Retiring in 1986, Johnson spent 33 years at NASA’s Langley laboratory and her entire career advocating for students in STEM, encouraging generations of men and women to pursue aeronautics and mathematics. Johnson also obtained all this success while raising three daughters and experiencing the death of her first husband early in her career. It wasn’t until 1960 that a woman held an executive position in NASA, and in 1992 Mae Jemison became the first Black female astronaut. Katherine Johnson was awarded the Presidential Medal of Freedom in 2015 by President Barack Obama. Johnson’s work for NASA continues to inspire generations of young women, and young Black women, to pursue higher education in STEM, no matter what obstacles you face. She passed away on February 24th, 2020 at the age of 101.

Katherine Johnson receiving the Presidential Medal of Freedom from President Barack Obama. [Source]


Have a Young Explorer that would benefit from knowing this Science Hero? Head over to the Sci Hero column on Animal Adventure Thursdays for printable Sci Hero Trading Cards featuring the Sci Hero’s “origin story” and super powers.

Read Katherine Johnson’s autobiography “Reaching for the Moon: The Autobiography of NASA Mathematician Katherine Johnson.”

Listen to “Encyclopedia Womannica” podcast’s STEMinists: Katherine Johnson episode.

Watch Robert Butler’s “Black Pioneers” series on Katherine Johnson.

For your space-loving kiddo, Brian Dunbar put together some kid-friendly fast facts about Katherine Johnson’s life and accomplishments.

Watch 2016’s film “Hidden Figures” that features Katherine Johnson and her colleagues Dorothy Vaughan and Mary Jackson, who were the first female, Black employees for NASA during the “space race.”

Check out St. Andrew’s School of Mathematics and Statistics biography about Katherine Johnson.


[1] Skopinski, T. H., & Johnson, K. G. (1960). Determination of azimuth angle at burnout for placing a satellite over a selected earth position (Vol. 233). National Aeronautics and Space Administration.

[2] Young, J. W., Hamer, H. A., & Johnson, K. G. (1984). Decoupled control analysis of a large flexible space antenna with linear quadratic regulator comparisons.

[3] Johnson, K. G., & White, J. A. (1964). Approximate Solutions for Flight-path Angle of a Reentry Vehicle in The Upper Atmosphere.

Author’s Note:

            When I was first thinking about who my science heroes are, I realized that it was my biggest science hero of all who introduced me to Katherine Johnson and her incredible story. My grandfather, Allan McDonald, was employed by Morton Thiokol and NASA around the time that Katherine Johnson was approaching her retirement. He recalled to me once a time that he met her, and spoke of her incredible brilliance and contributions to the “space race.” My grandfather was a rocket scientist who worked on the Challenger, and is well known for his efforts to try to stop the launch due to concerns about the cold temperature’s impact on the O-Rings of the shuttle. Despite his warnings, the launch continued, and the fateful explosion of the Challenger remains to be a major event in United States history.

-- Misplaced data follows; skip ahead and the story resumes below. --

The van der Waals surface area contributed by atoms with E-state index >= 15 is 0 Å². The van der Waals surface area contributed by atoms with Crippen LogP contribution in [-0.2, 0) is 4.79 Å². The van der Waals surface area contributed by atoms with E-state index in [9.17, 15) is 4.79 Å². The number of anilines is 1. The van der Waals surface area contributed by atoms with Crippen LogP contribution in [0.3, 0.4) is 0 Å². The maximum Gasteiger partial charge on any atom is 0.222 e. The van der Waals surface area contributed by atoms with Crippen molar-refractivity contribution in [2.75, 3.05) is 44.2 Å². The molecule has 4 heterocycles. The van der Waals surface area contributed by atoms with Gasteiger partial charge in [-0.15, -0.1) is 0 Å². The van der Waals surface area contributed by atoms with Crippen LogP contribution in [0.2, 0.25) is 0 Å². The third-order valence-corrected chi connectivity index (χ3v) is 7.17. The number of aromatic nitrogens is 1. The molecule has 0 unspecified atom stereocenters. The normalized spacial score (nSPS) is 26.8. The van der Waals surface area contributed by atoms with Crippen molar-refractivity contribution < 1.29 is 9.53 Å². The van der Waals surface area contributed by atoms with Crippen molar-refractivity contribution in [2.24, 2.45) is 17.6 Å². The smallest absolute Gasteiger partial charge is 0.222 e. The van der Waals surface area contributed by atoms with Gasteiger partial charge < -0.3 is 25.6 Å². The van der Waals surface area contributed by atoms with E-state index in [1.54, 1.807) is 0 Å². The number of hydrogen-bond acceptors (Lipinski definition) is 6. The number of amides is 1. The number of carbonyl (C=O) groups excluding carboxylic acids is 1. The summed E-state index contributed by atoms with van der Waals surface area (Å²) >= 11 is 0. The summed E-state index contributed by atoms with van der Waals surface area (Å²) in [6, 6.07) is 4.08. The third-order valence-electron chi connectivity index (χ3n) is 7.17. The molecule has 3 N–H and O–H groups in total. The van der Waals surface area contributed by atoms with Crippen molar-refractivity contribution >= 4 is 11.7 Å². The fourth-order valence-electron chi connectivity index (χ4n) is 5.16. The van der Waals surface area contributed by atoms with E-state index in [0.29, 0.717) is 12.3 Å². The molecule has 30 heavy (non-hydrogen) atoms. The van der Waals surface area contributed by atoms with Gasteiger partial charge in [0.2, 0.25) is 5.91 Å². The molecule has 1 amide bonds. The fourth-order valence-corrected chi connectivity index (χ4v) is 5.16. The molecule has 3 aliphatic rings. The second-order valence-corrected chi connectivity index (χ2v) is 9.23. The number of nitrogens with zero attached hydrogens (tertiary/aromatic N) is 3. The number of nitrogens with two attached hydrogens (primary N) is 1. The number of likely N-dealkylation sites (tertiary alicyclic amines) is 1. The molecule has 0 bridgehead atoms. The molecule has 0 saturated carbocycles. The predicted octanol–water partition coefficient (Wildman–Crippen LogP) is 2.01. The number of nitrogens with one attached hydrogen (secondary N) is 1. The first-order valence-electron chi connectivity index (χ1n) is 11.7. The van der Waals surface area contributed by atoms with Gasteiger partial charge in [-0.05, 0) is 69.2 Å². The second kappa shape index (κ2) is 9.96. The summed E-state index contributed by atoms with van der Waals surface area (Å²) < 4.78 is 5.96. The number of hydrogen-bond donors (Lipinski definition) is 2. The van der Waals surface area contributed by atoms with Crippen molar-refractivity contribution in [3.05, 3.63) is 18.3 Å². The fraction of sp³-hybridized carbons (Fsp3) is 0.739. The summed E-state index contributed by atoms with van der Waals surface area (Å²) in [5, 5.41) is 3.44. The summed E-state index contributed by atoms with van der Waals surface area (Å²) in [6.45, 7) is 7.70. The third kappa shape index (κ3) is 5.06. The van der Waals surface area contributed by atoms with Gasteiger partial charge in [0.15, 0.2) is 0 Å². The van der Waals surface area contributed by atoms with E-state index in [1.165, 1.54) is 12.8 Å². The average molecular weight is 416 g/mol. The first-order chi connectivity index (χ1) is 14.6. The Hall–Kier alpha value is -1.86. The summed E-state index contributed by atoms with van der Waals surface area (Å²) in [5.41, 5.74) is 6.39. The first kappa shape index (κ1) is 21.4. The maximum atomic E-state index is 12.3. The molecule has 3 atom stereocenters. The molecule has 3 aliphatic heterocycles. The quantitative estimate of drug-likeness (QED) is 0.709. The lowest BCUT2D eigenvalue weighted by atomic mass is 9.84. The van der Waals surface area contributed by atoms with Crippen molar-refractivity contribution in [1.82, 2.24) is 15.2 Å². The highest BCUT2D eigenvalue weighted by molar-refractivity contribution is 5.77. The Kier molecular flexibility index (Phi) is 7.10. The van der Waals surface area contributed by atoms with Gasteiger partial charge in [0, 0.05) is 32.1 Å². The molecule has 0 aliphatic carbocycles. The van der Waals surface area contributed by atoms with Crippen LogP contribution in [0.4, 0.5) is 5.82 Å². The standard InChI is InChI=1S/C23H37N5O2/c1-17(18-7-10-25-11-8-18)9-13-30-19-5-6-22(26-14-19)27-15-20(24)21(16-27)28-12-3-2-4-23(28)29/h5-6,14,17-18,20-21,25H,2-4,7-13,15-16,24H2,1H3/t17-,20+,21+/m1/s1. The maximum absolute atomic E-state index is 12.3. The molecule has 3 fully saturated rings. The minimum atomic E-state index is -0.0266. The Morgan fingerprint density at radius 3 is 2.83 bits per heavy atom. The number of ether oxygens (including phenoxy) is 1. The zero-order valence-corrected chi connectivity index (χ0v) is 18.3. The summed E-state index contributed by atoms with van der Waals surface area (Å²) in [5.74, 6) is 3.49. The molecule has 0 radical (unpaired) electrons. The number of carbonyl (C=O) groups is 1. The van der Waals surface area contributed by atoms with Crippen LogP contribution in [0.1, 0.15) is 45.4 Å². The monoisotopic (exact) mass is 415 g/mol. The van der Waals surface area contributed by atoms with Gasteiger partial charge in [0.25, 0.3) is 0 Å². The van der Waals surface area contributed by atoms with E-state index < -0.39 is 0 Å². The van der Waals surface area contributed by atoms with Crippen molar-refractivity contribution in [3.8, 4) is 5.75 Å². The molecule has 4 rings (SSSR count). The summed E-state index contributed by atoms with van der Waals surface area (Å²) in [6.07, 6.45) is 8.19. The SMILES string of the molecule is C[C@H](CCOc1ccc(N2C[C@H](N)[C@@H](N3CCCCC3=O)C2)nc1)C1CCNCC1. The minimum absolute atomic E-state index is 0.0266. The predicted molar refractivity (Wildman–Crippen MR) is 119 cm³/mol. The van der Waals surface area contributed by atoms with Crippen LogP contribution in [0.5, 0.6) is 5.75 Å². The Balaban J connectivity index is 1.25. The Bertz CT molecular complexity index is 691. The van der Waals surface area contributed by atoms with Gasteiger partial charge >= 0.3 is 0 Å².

My grandfather passed away very recently on March 6, 2021. As I have been writing this piece about the incredible Katherine Johnson, I remember the joy my grandfather had, telling his young science-loving  granddaughter, all about this incredible woman and her career as a successful scientist. I thank him for his role in the trajectory of my life, and for inspiring me to pursue a higher education in science.

Isabelle McDonald is a graduate student in the Animal Behavior Graduate Group at UC Davis. She is interested in studying stereotypic and abnormal behaviors in dairy cattle. She is currently researching oral behavior patterns in dairy heifers. She’s also an avid dog-lover!

Additional References:

Dunbar, B. (2020). Katherine Johnson Biography. National Aeronautics and Space Administration.

Shetterly, M.L. (2020). Katherine Johnson: NASA mathematician who calculated trajectories for early space flights. Nature, 579, 341.

Malcom, S.M. (2021). Katherine Johnson (1918–2020). Science, 368(6491), 591. DOI: 10.1126/science.abc1546

[Edited by Karli Chudeau]

One Comment Add yours

Leave a Reply

Fill in your details below or click an icon to log in: Logo

You are commenting using your account. Log Out /  Change )

Facebook photo

You are commenting using your Facebook account. Log Out /  Change )

Connecting to %s